84,000 children and adolescents waiting for dental assessments – Murnane O’Connor

Published on: 20 February 2019

Fianna Fáil Senator for Carlow, Jennifer Murnane O’Connor has said that children across Carlow and Kilkenny are being failed by the HSE in relation to dental health assessments. Senator Murnane O’Connor was speaking during a commencement debate in Seanad Éireann and said, “Figures released to Fianna Fáil show that there are around 22,900 children and adolescents in CHO5, which includes Carlow and Kilkenny, waiting for a public dental assessment, or treatment.

“There are 84,000 children waiting nationwide and CHO 5, which both Carlow and Kilkenny are part of, is the worst affected area, experiencing the largest delays. Some school children are waiting for years for an assessment whilst others never get seen.

“The Irish Dental Association said that children should be assessed three times during their primary school education and here we have a situation where most children are only seen once if even. Dental problems such as tooth abscess, broken teeth, chewing problems and serious infection are not being identified in the early stages and this is having a knock-on effect with regard to emergency cases in later life.

“Tooth decay is the most common chronic disease in children aged six to 11 years and adolescents aged 12 to 19 years. In some cases children are missing days from school, being put on repeated courses of antibiotics and requiring surgery because the problem has been allowed get so bad. Official statistics show that around 7,000 children are sent to hospital each year to have a tooth removed under general anaesthetic. We’ve also discovered that in some areas, when children miss their assessments, they are simply taken off the waiting list.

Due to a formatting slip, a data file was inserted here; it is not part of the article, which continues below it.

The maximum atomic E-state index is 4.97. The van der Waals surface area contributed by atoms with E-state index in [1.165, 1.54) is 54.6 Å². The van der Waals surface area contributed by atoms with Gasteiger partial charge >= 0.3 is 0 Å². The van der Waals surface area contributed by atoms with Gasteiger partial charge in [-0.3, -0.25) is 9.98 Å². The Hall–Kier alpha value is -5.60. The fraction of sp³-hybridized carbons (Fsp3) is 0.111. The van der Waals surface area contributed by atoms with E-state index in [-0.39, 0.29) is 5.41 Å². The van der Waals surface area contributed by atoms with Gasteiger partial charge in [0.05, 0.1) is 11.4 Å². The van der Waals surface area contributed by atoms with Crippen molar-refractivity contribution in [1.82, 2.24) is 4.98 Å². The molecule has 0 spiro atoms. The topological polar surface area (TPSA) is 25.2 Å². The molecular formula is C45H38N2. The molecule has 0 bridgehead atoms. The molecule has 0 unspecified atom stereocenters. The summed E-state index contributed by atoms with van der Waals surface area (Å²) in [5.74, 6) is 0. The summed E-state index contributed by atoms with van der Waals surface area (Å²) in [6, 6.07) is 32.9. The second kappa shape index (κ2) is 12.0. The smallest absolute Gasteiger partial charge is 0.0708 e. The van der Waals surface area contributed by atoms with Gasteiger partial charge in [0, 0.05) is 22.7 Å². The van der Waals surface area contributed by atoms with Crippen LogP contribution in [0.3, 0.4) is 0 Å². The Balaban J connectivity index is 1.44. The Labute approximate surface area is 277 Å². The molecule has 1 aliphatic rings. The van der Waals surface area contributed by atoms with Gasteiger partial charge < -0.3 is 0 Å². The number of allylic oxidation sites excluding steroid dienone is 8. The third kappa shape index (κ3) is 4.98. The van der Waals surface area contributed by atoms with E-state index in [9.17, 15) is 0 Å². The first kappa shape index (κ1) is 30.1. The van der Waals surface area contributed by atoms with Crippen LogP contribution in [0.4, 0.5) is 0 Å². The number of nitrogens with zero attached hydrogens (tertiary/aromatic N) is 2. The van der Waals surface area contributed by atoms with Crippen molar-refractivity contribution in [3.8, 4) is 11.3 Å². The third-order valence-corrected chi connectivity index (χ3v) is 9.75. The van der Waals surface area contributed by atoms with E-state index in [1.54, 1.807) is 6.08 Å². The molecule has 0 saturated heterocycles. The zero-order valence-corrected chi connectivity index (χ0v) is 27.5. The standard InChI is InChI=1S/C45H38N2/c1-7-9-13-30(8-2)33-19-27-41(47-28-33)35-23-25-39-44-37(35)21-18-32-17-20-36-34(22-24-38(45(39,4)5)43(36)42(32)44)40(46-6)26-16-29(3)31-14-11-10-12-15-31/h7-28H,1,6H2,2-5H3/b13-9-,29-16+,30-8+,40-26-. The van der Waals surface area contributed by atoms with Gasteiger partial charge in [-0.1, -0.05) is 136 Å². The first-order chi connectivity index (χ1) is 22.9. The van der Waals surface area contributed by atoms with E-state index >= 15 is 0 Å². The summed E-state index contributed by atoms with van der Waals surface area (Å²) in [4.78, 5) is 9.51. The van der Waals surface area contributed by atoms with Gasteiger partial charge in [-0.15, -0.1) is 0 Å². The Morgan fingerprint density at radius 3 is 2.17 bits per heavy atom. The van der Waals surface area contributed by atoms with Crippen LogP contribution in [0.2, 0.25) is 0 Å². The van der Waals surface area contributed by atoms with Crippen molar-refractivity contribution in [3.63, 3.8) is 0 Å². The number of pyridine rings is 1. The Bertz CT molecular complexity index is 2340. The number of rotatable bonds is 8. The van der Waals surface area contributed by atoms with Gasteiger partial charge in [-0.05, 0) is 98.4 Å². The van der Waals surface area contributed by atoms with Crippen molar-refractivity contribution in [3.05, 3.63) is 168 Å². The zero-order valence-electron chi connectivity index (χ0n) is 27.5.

“Many parents are opting for private treatment to escape the public system but for a lot of families this isn’t an option. I recently head from constituents who had to take their child to the dentist on a Saturday because the child was in a lot of pain as a result of a baby tooth which hadn’t fallen out.

“The procedure took a couple of minutes and it was the kind of treatment which should be covered under the public scheme but parents are never going to watch their child suffer in pain. The parents had to pay €75 to the dentist plus another €2 to the tooth fairy”, concluded Senator Murnane O’Connor.

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